Will Netanyahu and Barak Risk a Coup?

If there's anything that changed in our picture of the Israeli-Iranian stand-off after this morning's barrage of warlike headlines in all four Israeli dailies it's that the camps in the Israeli leadership were sharply brought to focus. In the pro-war corner: Israel's Prime Minister Benjamin Netanyahu and Defense Minister Ehud Barak. In the anti-war corner: Everybody. Literally everybody else. The punchline: They still wanna do it—and they just might.

In Yedioth Ahronoth, an unequivocal headline informs us "Netanyahu and Barak determined to strike Iran in the fall." The report itself, put together by two of Israel's most senior diplomatic correspondents, Nahum Barnea and Shimon Shiffer, suggests that Netanyahu and Barak believe that the risk of an Iranian retaliation is worth gain that would result from an attack, and that they do not believe President Barack Obama will act against the Iranian nuclear program as forcefully as he promised. And, consequently, that there simply isn't any sense in waiting for the November presidential elections. Τhe reporters also state the prime minister's office is well aware that the damned-if-you-join-the-war-damned-if-you-don't situation in which such an attack would put Obama can cost the latter his second term. It's hard to imagine Netanyahu shedding any tears over this prospect.

And this, pretty much, sums up the pro-war camp. In that very same report, Schiffer and Barnea note that the duo knows that "there is not a single senior official—not at the top of the security establishment, not even the President of the state—who supports an Israeli attack on Iran." Yedioth goes on to name the opponents of a solo attack. It is a daunting list: the Chief-of-Staff, Lt. Gen. Benny Gantz; Maj. Gen. Amir Eschel, commander of the Israel Air Force; Maj. Gen. Aviv Kochavi, director of Military Intelligence; Mossad chief Tamir Pardo; Shin Bet (secret service) director Yoram Cohen; and most of the "octet"—Israel's informal inner cabinet of eight ministers. President Shimon Peres is opposed to a unilateral solo strike, as is, of course, the United States. Yedioth has also reported recently that Netanyahu twice summoned the top brass to his residence to obtain the general's support for the war and twice failed, prompting Barak—the gall of it—to accuse the generals of cowardice and careerism, and inviting any opponent of the war to quit their post. So far, none obliged.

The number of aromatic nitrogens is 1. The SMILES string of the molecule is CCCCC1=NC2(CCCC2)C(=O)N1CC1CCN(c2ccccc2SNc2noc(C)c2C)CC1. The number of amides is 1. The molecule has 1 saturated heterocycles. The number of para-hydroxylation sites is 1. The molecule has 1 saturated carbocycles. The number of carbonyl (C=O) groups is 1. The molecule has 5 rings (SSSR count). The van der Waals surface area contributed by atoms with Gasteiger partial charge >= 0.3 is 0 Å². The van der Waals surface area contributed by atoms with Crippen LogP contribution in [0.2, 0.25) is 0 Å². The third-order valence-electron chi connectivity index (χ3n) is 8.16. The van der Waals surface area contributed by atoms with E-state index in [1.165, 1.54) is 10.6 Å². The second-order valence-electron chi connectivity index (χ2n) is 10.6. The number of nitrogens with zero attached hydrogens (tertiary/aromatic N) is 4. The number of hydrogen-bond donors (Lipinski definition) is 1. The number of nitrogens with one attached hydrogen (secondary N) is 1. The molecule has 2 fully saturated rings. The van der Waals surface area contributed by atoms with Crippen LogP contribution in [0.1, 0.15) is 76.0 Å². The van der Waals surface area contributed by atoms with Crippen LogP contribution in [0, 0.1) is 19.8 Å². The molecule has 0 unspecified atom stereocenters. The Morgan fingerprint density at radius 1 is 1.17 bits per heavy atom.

Meanwhile, another centre-right daily, Maariv, tries interpreting its own survey as pro war, but ends up telling us the opposite story: While 33 percent of the population believe Israel should attack Iran even if it goes alone, their support for such a move is explicitly conditioned on the approval of Israel’s own top brass. This approval is manifestly lacking, so it would seem safe to relegate even these meager supporters of a solo strike to the camp opposing Netanyahu and Barak. That same survey also lists 37 percent as giving more credence to Obama's assurances than Netanyahu and Barak do, expressing a belief the American president will stop the bomb. Only 29 percent think that he will not.

To recap, then, according to Israeli media the hierarchy of power play on the Israeli side and the actors’ stance on the idea of a solo air strike before November looks as follows :

  1. United States, principal ally and patron: Opposed to the strike.
  2. President Shimon Peres: Opposed to the strike.
  3. Prime minister and Defense Minister: Hell-bent on strike.
  4. Inner cabinet (Octet): Largely opposed to the strike.
  5. IDF, incl. Chief of Staff, Head of Intelligence and Commander of the Air Force: Opposed to the strike.
  6. Chiefs of counter-intelligence (Mossad), secret service (Shin Bet): Opposed to the strike
  7. Most of the public: Opposed to war so long as the top brass above is opposed to the strike.

This alignment, laced with acrimony and infused with rising tension over the incredible, apocalyptic stakes hanging in the balance, constitutes an alarmingly near-perfect set up for a military coup.